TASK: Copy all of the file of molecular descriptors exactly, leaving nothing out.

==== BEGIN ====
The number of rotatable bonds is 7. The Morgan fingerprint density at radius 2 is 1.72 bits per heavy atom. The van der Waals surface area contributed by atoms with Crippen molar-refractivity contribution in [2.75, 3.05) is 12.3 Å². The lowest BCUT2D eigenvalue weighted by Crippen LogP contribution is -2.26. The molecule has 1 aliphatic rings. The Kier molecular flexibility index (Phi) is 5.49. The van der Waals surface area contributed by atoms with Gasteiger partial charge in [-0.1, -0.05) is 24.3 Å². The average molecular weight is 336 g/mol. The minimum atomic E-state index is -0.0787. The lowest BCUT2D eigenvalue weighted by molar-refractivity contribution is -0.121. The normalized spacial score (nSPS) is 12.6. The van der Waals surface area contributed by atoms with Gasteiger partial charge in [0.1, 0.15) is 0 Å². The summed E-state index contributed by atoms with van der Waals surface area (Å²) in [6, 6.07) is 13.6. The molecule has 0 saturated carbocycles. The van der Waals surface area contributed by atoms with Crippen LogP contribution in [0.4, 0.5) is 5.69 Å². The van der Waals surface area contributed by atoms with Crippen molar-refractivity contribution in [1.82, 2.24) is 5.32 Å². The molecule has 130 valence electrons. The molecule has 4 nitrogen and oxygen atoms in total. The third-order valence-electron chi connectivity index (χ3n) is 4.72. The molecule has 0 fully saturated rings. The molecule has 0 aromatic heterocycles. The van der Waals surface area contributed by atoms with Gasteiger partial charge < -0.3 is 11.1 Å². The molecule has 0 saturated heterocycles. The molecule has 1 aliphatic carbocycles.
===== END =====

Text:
The number of rotatable bonds is 7. The Morgan fingerprint density at radius 2 is 1.72 bits per heavy atom. The van der Waals surface area contributed by atoms with Crippen molar-refractivity contribution in [2.75, 3.05) is 12.3 Å². The lowest BCUT2D eigenvalue weighted by Crippen LogP contribution is -2.26. The molecule has 1 aliphatic rings. The Kier molecular flexibility index (Phi) is 5.49. The van der Waals surface area contributed by atoms with Gasteiger partial charge in [-0.1, -0.05) is 24.3 Å². The average molecular weight is 336 g/mol. The minimum atomic E-state index is -0.0787. The lowest BCUT2D eigenvalue weighted by molar-refractivity contribution is -0.121. The normalized spacial score (nSPS) is 12.6. The van der Waals surface area contributed by atoms with Gasteiger partial charge in [0.1, 0.15) is 0 Å². The summed E-state index contributed by atoms with van der Waals surface area (Å²) in [6, 6.07) is 13.6. The molecule has 0 saturated carbocycles. The van der Waals surface area contributed by atoms with Crippen LogP contribution in [0.4, 0.5) is 5.69 Å². The van der Waals surface area contributed by atoms with Crippen molar-refractivity contribution in [1.82, 2.24) is 5.32 Å². The molecule has 130 valence electrons. The molecule has 4 nitrogen and oxygen atoms in total. The third-order valence-electron chi connectivity index (χ3n) is 4.72. The molecule has 0 fully saturated rings. The molecule has 0 aromatic heterocycles. The van der Waals surface area contributed by atoms with Gasteiger partial charge < -0.3 is 11.1 Å². The molecule has 0 saturated heterocycles. The molecule has 1 aliphatic carbocycles.